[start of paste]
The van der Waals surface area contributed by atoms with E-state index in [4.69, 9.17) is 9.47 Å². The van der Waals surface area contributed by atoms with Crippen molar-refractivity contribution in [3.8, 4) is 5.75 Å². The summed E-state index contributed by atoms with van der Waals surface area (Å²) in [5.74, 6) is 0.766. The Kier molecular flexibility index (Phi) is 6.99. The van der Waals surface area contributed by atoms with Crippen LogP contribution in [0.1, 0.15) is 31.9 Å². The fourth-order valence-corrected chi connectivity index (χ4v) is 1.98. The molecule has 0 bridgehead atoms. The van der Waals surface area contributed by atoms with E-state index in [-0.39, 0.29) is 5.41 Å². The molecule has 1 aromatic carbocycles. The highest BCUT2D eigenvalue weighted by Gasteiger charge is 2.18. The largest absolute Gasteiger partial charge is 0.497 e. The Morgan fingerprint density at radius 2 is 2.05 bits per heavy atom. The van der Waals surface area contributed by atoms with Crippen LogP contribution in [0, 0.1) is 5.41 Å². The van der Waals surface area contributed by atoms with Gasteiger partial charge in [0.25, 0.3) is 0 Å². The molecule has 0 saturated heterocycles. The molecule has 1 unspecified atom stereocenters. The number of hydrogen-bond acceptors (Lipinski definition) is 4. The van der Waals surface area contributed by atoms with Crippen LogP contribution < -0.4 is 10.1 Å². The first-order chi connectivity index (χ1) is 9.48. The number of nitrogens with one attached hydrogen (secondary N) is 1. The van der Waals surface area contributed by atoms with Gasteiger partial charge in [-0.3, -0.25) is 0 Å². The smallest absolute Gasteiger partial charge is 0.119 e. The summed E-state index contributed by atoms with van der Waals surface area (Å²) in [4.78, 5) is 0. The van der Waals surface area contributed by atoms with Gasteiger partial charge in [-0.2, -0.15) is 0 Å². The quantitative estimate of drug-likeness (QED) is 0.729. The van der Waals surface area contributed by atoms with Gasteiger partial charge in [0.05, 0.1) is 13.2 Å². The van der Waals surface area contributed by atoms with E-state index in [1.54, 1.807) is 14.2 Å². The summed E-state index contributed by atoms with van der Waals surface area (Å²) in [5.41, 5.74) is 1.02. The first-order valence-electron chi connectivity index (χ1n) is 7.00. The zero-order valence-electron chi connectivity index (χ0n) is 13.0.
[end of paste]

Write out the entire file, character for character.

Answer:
The van der Waals surface area contributed by atoms with E-state index in [4.69, 9.17) is 9.47 Å². The van der Waals surface area contributed by atoms with Crippen molar-refractivity contribution in [3.8, 4) is 5.75 Å². The summed E-state index contributed by atoms with van der Waals surface area (Å²) in [5.74, 6) is 0.766. The Kier molecular flexibility index (Phi) is 6.99. The van der Waals surface area contributed by atoms with Crippen LogP contribution in [0.1, 0.15) is 31.9 Å². The fourth-order valence-corrected chi connectivity index (χ4v) is 1.98. The molecule has 0 bridgehead atoms. The van der Waals surface area contributed by atoms with E-state index in [-0.39, 0.29) is 5.41 Å². The molecule has 1 aromatic carbocycles. The highest BCUT2D eigenvalue weighted by Gasteiger charge is 2.18. The largest absolute Gasteiger partial charge is 0.497 e. The Morgan fingerprint density at radius 2 is 2.05 bits per heavy atom. The van der Waals surface area contributed by atoms with Crippen LogP contribution in [0, 0.1) is 5.41 Å². The van der Waals surface area contributed by atoms with Gasteiger partial charge in [0.25, 0.3) is 0 Å². The molecule has 0 saturated heterocycles. The molecule has 1 unspecified atom stereocenters. The number of hydrogen-bond acceptors (Lipinski definition) is 4. The van der Waals surface area contributed by atoms with Crippen LogP contribution < -0.4 is 10.1 Å². The first-order chi connectivity index (χ1) is 9.48. The number of nitrogens with one attached hydrogen (secondary N) is 1. The van der Waals surface area contributed by atoms with Gasteiger partial charge in [-0.3, -0.25) is 0 Å². The smallest absolute Gasteiger partial charge is 0.119 e. The summed E-state index contributed by atoms with van der Waals surface area (Å²) in [4.78, 5) is 0. The van der Waals surface area contributed by atoms with Gasteiger partial charge in [-0.2, -0.15) is 0 Å². The quantitative estimate of drug-likeness (QED) is 0.729. The van der Waals surface area contributed by atoms with Gasteiger partial charge in [0.05, 0.1) is 13.2 Å². The van der Waals surface area contributed by atoms with E-state index in [1.54, 1.807) is 14.2 Å². The summed E-state index contributed by atoms with van der Waals surface area (Å²) in [5.41, 5.74) is 1.02. The first-order valence-electron chi connectivity index (χ1n) is 7.00. The zero-order valence-electron chi connectivity index (χ0n) is 13.0.